For a substantive due process claim, the court requires:

First, a careful description’ of the asserted fundamental liberty interest, and
Second, that the fundamental interest be objectively, deeply rooted in this Nation’s history and tradition and implicit in the concept of ordered liberty, such that neither liberty nor justice would exist if they were sacrificed.
Third, whenever a fundamental liberty is involved, there is “Strict Scrutiny” of any measure by the courts and the state must have a compelling state interest and the law must be narrowly tailored to serve a compelling state interest.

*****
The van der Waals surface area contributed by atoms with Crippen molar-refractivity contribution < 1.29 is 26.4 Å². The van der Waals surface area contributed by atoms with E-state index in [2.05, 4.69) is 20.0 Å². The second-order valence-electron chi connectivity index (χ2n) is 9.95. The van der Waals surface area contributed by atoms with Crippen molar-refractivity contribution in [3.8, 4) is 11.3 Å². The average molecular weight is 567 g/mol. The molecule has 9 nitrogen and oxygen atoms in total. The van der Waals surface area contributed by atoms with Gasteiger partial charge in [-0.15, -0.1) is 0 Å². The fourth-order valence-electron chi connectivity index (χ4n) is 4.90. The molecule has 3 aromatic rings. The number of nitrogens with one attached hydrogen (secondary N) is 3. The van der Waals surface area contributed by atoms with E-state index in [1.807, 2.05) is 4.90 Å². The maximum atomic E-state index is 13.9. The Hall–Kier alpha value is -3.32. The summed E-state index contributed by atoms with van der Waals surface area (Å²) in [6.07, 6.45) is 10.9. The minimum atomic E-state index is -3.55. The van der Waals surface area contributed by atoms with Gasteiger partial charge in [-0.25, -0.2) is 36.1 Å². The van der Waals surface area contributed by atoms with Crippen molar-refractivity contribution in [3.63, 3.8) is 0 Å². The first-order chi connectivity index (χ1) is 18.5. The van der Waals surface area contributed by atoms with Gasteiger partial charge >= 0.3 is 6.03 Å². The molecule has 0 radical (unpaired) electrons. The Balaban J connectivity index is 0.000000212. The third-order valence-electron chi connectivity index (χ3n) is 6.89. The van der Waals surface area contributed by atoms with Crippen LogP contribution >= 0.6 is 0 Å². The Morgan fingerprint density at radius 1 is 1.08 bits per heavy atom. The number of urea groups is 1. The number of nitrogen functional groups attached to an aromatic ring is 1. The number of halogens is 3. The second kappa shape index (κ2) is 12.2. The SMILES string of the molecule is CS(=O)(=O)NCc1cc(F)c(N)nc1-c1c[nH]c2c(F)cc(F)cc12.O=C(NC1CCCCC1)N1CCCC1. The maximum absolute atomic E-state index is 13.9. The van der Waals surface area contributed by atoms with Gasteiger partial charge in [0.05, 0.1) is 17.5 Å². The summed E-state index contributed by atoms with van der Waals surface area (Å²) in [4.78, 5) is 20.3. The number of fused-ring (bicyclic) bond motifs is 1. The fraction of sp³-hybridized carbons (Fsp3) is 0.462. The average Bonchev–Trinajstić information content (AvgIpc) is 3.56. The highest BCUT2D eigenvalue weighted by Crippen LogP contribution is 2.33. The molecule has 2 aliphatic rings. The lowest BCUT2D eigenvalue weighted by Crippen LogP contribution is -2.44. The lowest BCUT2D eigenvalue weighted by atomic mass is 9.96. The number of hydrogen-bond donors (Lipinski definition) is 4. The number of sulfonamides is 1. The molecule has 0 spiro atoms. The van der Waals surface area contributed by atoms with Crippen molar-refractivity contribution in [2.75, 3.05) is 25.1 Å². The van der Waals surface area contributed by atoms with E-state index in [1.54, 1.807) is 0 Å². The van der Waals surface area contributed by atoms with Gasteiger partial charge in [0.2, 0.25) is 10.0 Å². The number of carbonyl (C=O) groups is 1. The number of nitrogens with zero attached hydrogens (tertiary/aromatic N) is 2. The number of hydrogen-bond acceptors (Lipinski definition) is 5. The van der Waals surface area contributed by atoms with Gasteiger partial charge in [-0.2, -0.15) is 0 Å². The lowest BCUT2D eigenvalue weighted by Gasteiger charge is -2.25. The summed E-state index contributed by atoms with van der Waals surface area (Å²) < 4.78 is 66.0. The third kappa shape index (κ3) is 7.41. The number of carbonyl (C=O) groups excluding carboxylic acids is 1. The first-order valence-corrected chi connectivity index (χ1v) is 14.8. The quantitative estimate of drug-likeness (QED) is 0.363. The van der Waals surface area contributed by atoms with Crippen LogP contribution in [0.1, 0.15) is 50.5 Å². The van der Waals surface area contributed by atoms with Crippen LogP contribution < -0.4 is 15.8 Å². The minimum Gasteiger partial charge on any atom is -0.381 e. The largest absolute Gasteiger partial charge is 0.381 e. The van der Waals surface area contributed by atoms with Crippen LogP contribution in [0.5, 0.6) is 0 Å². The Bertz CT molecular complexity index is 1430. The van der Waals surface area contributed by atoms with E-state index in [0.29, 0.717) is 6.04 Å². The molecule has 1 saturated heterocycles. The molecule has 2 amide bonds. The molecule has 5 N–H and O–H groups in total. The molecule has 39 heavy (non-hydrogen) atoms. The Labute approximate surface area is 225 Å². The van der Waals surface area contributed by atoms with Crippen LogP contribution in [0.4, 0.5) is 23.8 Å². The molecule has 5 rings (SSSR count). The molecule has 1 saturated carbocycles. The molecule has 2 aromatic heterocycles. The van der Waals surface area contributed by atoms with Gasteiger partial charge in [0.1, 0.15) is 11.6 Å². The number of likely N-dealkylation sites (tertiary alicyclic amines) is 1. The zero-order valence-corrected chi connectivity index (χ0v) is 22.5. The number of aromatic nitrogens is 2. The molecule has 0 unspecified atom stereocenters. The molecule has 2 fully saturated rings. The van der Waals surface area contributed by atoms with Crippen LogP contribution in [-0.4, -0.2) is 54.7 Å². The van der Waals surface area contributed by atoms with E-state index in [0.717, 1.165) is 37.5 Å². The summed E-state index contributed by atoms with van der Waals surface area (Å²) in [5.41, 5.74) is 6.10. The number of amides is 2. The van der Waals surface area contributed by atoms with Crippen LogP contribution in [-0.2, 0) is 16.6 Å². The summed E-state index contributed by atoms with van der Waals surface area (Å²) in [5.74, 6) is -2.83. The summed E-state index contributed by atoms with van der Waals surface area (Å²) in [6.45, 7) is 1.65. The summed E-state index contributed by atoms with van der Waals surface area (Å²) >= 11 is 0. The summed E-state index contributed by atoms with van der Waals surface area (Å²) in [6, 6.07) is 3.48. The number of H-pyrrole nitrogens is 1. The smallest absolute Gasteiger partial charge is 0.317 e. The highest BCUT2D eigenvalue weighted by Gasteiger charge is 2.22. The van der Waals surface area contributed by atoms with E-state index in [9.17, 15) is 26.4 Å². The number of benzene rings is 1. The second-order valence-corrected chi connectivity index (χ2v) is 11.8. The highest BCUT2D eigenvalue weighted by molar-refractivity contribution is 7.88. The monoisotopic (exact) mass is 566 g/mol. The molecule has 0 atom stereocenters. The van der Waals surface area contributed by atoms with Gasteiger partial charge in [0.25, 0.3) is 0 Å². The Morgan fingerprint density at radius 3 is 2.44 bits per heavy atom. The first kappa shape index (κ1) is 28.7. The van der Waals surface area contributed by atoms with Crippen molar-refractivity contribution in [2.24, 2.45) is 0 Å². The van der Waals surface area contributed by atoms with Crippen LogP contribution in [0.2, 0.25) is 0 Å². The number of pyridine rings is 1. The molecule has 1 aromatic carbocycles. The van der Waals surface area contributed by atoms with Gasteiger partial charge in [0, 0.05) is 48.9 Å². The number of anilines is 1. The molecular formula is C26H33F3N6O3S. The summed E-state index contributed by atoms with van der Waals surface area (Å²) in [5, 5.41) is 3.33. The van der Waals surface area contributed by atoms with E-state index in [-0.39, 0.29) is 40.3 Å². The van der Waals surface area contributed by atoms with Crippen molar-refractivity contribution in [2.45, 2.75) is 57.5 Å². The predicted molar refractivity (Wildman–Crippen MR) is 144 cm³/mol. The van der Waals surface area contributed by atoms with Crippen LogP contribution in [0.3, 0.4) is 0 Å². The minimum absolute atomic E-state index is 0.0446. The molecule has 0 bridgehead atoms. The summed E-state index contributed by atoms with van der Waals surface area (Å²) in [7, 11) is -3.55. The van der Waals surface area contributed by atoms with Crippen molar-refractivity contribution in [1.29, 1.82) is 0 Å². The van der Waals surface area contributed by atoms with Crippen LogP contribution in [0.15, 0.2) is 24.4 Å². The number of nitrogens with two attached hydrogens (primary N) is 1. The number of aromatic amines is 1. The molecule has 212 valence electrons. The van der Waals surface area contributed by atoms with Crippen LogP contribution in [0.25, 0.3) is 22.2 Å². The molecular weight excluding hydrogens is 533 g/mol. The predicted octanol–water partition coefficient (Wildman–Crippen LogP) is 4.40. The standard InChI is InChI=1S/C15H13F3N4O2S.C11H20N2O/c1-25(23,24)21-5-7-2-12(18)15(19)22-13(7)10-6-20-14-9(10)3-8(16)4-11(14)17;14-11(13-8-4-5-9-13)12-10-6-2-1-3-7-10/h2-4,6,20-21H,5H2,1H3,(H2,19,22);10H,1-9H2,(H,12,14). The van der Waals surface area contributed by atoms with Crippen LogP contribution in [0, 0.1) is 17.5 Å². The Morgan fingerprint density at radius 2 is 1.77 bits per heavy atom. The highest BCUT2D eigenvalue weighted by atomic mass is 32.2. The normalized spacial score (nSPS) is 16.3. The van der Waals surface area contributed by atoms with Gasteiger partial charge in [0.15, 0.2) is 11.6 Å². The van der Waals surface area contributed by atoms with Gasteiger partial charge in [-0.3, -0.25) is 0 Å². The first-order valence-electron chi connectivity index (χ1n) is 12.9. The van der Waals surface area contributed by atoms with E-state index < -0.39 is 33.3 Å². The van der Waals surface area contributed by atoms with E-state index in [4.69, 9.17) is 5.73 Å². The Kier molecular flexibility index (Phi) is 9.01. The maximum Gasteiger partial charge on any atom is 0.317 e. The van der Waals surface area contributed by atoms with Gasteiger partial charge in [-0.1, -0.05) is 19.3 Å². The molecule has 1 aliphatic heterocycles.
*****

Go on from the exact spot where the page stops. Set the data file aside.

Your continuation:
Family Law = State law

Equal Protection Clause: Legislation must operate equally upon all members of a group that is defined reasonably and in terms of a proper legislative purpose.

“No state shall…deny to any person within its jurisdiction the equal protection of the laws”

The equal protection clause tolerates a good deal of imprecision in governmental classifications, so long as the challenged law does not:

Discriminate against a “suspect class” (race, alienage, or illegitimacy), nor
Differentiate among people with respect to the exercise of a “fundamental right.”

States regulate Family Law: Historically, always controlled & regulated by the individual states.

Marriage is more than mere K between a man and woman. It is a status, based on K & established by law. It constitutes an institution (i.e. an established custom) involving the highest interests of society & it is subject to state regulation based upon the general welfare of its citizens.